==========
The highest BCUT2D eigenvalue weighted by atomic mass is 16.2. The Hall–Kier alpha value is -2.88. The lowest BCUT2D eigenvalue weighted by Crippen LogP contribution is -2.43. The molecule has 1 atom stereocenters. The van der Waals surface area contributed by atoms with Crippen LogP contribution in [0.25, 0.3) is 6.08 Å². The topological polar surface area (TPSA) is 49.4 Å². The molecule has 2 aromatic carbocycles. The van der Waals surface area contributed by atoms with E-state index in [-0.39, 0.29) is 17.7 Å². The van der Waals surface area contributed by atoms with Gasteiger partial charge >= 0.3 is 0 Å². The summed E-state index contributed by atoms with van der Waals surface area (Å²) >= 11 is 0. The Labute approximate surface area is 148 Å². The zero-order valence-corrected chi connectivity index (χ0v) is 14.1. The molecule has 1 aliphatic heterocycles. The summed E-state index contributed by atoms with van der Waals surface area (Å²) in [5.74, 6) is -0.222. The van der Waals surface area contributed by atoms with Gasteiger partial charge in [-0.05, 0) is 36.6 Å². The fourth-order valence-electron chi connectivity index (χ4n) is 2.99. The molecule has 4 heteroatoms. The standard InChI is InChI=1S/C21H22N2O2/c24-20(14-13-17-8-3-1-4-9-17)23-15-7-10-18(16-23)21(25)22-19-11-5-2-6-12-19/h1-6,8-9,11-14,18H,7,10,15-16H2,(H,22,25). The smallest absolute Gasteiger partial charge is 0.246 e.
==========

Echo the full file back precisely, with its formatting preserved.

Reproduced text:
The highest BCUT2D eigenvalue weighted by atomic mass is 16.2. The Hall–Kier alpha value is -2.88. The lowest BCUT2D eigenvalue weighted by Crippen LogP contribution is -2.43. The molecule has 1 atom stereocenters. The van der Waals surface area contributed by atoms with Crippen LogP contribution in [0.25, 0.3) is 6.08 Å². The topological polar surface area (TPSA) is 49.4 Å². The molecule has 2 aromatic carbocycles. The van der Waals surface area contributed by atoms with E-state index in [-0.39, 0.29) is 17.7 Å². The van der Waals surface area contributed by atoms with Gasteiger partial charge >= 0.3 is 0 Å². The summed E-state index contributed by atoms with van der Waals surface area (Å²) >= 11 is 0. The Labute approximate surface area is 148 Å². The zero-order valence-corrected chi connectivity index (χ0v) is 14.1. The molecule has 1 aliphatic heterocycles. The summed E-state index contributed by atoms with van der Waals surface area (Å²) in [5.74, 6) is -0.222. The van der Waals surface area contributed by atoms with Gasteiger partial charge in [-0.05, 0) is 36.6 Å². The fourth-order valence-electron chi connectivity index (χ4n) is 2.99. The molecule has 4 heteroatoms. The standard InChI is InChI=1S/C21H22N2O2/c24-20(14-13-17-8-3-1-4-9-17)23-15-7-10-18(16-23)21(25)22-19-11-5-2-6-12-19/h1-6,8-9,11-14,18H,7,10,15-16H2,(H,22,25). The smallest absolute Gasteiger partial charge is 0.246 e.